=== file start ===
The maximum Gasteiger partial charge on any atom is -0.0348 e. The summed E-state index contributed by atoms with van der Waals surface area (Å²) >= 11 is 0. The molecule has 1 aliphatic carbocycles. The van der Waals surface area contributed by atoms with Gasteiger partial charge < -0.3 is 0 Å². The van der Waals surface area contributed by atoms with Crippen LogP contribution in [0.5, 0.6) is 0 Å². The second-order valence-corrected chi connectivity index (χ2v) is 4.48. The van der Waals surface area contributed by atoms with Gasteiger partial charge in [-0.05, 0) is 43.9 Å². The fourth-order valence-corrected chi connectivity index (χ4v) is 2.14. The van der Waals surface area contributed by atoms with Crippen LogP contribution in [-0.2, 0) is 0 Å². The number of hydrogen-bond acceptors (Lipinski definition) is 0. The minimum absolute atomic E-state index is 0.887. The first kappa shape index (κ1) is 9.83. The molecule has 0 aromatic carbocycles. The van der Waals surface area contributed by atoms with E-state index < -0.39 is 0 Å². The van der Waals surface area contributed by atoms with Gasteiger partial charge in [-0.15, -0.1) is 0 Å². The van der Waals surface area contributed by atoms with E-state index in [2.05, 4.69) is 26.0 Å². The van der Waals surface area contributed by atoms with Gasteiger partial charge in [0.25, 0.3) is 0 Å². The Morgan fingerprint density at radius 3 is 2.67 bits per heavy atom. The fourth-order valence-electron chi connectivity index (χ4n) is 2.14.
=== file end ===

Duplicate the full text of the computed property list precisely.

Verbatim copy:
The maximum Gasteiger partial charge on any atom is -0.0348 e. The summed E-state index contributed by atoms with van der Waals surface area (Å²) >= 11 is 0. The molecule has 1 aliphatic carbocycles. The van der Waals surface area contributed by atoms with Gasteiger partial charge < -0.3 is 0 Å². The van der Waals surface area contributed by atoms with Crippen LogP contribution in [0.5, 0.6) is 0 Å². The second-order valence-corrected chi connectivity index (χ2v) is 4.48. The van der Waals surface area contributed by atoms with Gasteiger partial charge in [-0.05, 0) is 43.9 Å². The fourth-order valence-corrected chi connectivity index (χ4v) is 2.14. The van der Waals surface area contributed by atoms with Crippen LogP contribution in [-0.2, 0) is 0 Å². The number of hydrogen-bond acceptors (Lipinski definition) is 0. The minimum absolute atomic E-state index is 0.887. The first kappa shape index (κ1) is 9.83. The molecule has 0 aromatic carbocycles. The van der Waals surface area contributed by atoms with E-state index < -0.39 is 0 Å². The van der Waals surface area contributed by atoms with Gasteiger partial charge in [-0.15, -0.1) is 0 Å². The van der Waals surface area contributed by atoms with E-state index in [2.05, 4.69) is 26.0 Å². The van der Waals surface area contributed by atoms with Gasteiger partial charge in [0.25, 0.3) is 0 Å². The Morgan fingerprint density at radius 3 is 2.67 bits per heavy atom. The fourth-order valence-electron chi connectivity index (χ4n) is 2.14.